While Seattle's legal challenges can be expected for Seattle’s new income tax on the wealthy, the outcome of an eventual legal challenge in Washington State’s supreme court is a “crap shoot.” So said Paul Guppy, vice president for research at the Washington Policy Center, with whom Spero News conducted an extensive interview. The spokes for the pro-free market organization was responding to the news that Seattle’s nine-member city council unanimously approved on Monday a 2.25 percent income tax on individuals who earn $250,000 per year or more, while it would impose that same rate on couples earning $500,000 per year or more.
Guppy said that established law in the state is clear as to taxation, which Democrats and leftists consider to be among the most regressive in the nation. A uniformity clause in the state constitution, which is unique in the nation, means that income or real estate taxes must be uniform for all residents. Legal precedent is unfavorable to the new Seattle law, but courts may rule in its favor, he said.
On Monday, State Republican Chair Susan Hutchison stood outside of City Hall, enduring jeers from opponents who shouted her down as she called on Seattle’s citizens to resist the expected new income tax.
Hutchison drowned out by income tax supporters chanting "Tax the rich" pic.twitter.com/HyfdBAqYVC— Daniel Beekman (@DBeekman) July 10, 2017
No free speech for conservatives
Protesters who favor the imposition of an income tax held bright red signs that read “Tax the rich,” which was followed by a check mark. Two other goals were on the signs: “$15 hour wage,” which was also followed by a check mark, and “Rent control,” which has yet to be accomplished in the progressive city.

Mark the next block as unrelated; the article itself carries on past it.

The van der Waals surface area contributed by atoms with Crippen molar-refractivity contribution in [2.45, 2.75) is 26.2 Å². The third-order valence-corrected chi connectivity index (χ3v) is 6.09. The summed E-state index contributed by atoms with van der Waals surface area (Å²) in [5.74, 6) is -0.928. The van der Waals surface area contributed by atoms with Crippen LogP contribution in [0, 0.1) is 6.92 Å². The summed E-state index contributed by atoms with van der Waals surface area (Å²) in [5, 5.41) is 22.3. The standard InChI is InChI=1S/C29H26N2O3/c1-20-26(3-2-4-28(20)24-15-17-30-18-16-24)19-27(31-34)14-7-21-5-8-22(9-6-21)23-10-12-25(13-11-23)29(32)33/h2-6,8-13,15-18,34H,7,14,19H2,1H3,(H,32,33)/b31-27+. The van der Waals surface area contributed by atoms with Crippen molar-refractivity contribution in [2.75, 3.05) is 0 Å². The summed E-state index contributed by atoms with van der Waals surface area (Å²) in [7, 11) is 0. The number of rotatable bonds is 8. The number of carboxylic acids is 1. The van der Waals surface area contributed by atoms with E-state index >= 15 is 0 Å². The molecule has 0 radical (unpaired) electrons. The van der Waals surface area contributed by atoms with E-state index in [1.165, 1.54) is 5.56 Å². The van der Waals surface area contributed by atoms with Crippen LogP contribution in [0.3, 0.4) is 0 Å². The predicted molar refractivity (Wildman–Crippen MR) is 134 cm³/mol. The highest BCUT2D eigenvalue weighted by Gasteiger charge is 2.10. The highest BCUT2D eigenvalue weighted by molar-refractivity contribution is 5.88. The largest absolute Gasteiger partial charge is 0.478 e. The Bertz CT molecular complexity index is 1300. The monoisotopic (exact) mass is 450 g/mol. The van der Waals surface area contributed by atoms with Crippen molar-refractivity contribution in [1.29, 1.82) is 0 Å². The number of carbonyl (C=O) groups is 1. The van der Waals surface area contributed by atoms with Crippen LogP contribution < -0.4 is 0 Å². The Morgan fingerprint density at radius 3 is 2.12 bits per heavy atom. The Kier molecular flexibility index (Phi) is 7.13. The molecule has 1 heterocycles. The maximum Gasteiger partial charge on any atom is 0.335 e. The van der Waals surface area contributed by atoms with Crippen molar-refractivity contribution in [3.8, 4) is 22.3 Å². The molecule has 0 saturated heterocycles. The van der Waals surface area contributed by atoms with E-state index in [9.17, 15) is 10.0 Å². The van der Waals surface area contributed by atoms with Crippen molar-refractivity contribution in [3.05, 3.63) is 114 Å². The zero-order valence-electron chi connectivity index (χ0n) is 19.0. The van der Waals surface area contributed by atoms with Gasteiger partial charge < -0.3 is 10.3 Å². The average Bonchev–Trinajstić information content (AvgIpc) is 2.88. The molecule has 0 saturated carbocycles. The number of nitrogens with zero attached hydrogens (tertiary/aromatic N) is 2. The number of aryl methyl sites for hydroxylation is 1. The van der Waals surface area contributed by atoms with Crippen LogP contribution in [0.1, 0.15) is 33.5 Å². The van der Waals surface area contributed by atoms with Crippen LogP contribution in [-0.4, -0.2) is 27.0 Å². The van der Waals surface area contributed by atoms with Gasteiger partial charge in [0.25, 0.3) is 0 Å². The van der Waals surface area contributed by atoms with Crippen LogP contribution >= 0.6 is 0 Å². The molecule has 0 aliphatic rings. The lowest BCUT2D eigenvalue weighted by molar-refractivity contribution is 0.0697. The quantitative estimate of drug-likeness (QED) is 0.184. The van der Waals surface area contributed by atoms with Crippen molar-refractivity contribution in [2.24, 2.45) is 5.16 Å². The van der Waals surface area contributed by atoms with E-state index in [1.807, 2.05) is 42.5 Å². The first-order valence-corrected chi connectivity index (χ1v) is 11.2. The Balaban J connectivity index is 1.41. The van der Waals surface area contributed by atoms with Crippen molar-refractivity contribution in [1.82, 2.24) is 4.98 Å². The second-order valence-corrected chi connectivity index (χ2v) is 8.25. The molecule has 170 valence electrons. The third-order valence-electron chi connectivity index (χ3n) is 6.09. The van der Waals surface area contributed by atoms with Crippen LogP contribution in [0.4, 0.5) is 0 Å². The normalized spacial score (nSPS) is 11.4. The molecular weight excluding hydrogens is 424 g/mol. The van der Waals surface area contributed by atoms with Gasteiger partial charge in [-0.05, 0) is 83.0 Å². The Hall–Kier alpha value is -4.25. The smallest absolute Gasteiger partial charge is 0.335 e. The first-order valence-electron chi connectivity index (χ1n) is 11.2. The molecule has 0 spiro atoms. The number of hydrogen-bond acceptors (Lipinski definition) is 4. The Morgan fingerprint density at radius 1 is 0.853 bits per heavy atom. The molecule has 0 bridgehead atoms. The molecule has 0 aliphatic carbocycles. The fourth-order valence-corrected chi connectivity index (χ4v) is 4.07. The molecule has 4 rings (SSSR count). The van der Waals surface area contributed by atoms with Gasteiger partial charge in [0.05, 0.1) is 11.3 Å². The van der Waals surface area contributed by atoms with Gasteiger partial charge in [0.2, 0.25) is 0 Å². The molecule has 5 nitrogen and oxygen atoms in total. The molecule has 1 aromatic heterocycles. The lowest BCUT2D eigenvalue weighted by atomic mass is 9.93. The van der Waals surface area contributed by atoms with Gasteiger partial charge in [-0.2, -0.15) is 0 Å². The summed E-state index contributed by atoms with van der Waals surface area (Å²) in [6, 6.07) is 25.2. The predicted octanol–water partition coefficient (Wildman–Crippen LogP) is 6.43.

When Hutchison sought to make the point that introducing an income tax in Seattle may mean that state income tax would not be far behind, she was silenced by protesters who chanted: “Tax the rich! Tax the rich!” Guppy criticized the protesters for not affording “free speech” to Hutchison.
When the news hit social media, comments were rife. Commenting on the Seattle Times coverage on Tuesday, one critic of the tax wrote: “There they are again – the “give me free stuff” crowd spending their time where it apparently has the highest return – lobbying council members to take from others. I love the “tax unearned income” sign – written on cardboard, no less. If returns on at-risk investments are “unearned,” how exactly would you characterize government handouts? A more appropriate sign would say something like, “let’s take from earners, investors, and savers, and give to me!” At least then it would be honest.”
Democrat Mayor Ed Murray and Socialist Councilmember Kshama Sawant have been prime movers in the income tax movement. Sawant, an immigrant from India, exulted on her Twitter account: “Today our movement won another victory, forcing council to tax the rich. Onward to rent control and housing justice! When we fight, we win!” Murray, who has also embraced the sanctuary movement tweeted: “Today our progressive city is boldly taking on our state's deeply regressive tax structure - one that's both unsustainable and unjust.”
Prodded by Seattle's socialist lawmaker Kshama Sawant, city council unanimously approves tax on rich https://t.co/tdte0wNpaJ— Zaid Jilani (@ZaidJilani) July 10, 2017
In the exclusive interview with Spero News on Tuesday, Guppy said the income tax proponents say they want to tax the rich in the city, even though the wealthiest in the metro area, such as millionaires Paul Allen and Bill Gates, live outside of the city. “When we analyzed the actual proposal, it doesn’t do anything to make the tax system more fair. It doesn’t make it less regressive. Nobody is going to receive tax relief anywhere: no sales tax, property tax, car tax. Working people are going to pay the same high taxes to the City of Seattle that we’re paying now.”
Danger to civil liberties